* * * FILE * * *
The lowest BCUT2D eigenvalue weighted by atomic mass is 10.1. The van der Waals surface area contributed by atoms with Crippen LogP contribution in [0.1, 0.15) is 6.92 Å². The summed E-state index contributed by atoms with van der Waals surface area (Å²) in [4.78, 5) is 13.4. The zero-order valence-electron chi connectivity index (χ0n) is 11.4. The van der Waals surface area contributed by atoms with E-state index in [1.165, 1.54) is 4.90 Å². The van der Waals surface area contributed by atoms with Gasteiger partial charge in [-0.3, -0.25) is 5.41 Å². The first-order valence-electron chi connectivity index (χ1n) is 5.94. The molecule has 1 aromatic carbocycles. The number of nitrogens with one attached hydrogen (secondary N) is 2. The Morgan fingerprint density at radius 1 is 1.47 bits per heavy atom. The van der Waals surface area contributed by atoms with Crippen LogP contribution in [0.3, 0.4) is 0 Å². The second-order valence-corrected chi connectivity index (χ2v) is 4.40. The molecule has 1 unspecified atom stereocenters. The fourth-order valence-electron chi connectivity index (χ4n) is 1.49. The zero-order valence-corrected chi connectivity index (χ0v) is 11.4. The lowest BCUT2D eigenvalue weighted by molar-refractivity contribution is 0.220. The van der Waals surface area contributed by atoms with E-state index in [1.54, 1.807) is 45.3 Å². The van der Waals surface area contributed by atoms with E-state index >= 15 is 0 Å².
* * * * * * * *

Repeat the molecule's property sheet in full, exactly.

The lowest BCUT2D eigenvalue weighted by atomic mass is 10.1. The van der Waals surface area contributed by atoms with Crippen LogP contribution in [0.1, 0.15) is 6.92 Å². The summed E-state index contributed by atoms with van der Waals surface area (Å²) in [4.78, 5) is 13.4. The zero-order valence-electron chi connectivity index (χ0n) is 11.4. The van der Waals surface area contributed by atoms with E-state index in [1.165, 1.54) is 4.90 Å². The van der Waals surface area contributed by atoms with Gasteiger partial charge in [-0.3, -0.25) is 5.41 Å². The first-order valence-electron chi connectivity index (χ1n) is 5.94. The molecule has 1 aromatic carbocycles. The number of nitrogens with one attached hydrogen (secondary N) is 2. The Morgan fingerprint density at radius 1 is 1.47 bits per heavy atom. The van der Waals surface area contributed by atoms with Crippen LogP contribution in [0.3, 0.4) is 0 Å². The second-order valence-corrected chi connectivity index (χ2v) is 4.40. The molecule has 1 unspecified atom stereocenters. The fourth-order valence-electron chi connectivity index (χ4n) is 1.49. The zero-order valence-corrected chi connectivity index (χ0v) is 11.4. The lowest BCUT2D eigenvalue weighted by molar-refractivity contribution is 0.220. The van der Waals surface area contributed by atoms with E-state index in [1.54, 1.807) is 45.3 Å². The van der Waals surface area contributed by atoms with E-state index >= 15 is 0 Å².